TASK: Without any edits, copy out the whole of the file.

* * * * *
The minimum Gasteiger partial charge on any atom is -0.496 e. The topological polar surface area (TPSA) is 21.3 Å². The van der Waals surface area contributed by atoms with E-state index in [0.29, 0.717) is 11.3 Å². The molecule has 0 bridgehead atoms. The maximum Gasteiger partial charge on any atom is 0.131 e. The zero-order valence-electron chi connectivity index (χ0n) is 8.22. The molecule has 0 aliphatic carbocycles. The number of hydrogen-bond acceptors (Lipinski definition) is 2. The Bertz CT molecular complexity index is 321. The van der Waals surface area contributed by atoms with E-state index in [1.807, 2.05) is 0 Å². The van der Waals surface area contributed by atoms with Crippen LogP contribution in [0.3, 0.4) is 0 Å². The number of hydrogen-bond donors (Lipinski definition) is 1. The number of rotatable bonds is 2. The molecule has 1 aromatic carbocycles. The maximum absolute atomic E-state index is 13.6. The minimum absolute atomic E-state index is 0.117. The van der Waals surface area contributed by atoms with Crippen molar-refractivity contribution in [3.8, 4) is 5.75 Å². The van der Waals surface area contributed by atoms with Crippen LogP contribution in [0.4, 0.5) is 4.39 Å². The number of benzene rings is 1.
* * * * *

The minimum Gasteiger partial charge on any atom is -0.496 e. The topological polar surface area (TPSA) is 21.3 Å². The van der Waals surface area contributed by atoms with E-state index in [0.29, 0.717) is 11.3 Å². The molecule has 0 bridgehead atoms. The maximum Gasteiger partial charge on any atom is 0.131 e. The zero-order valence-electron chi connectivity index (χ0n) is 8.22. The molecule has 0 aliphatic carbocycles. The number of hydrogen-bond acceptors (Lipinski definition) is 2. The Bertz CT molecular complexity index is 321. The van der Waals surface area contributed by atoms with E-state index in [1.807, 2.05) is 0 Å². The van der Waals surface area contributed by atoms with Crippen LogP contribution in [0.3, 0.4) is 0 Å². The number of hydrogen-bond donors (Lipinski definition) is 1. The number of rotatable bonds is 2. The molecule has 1 aromatic carbocycles. The maximum absolute atomic E-state index is 13.6. The minimum absolute atomic E-state index is 0.117. The van der Waals surface area contributed by atoms with Crippen molar-refractivity contribution in [3.8, 4) is 5.75 Å². The van der Waals surface area contributed by atoms with Crippen LogP contribution in [0.4, 0.5) is 4.39 Å². The number of benzene rings is 1.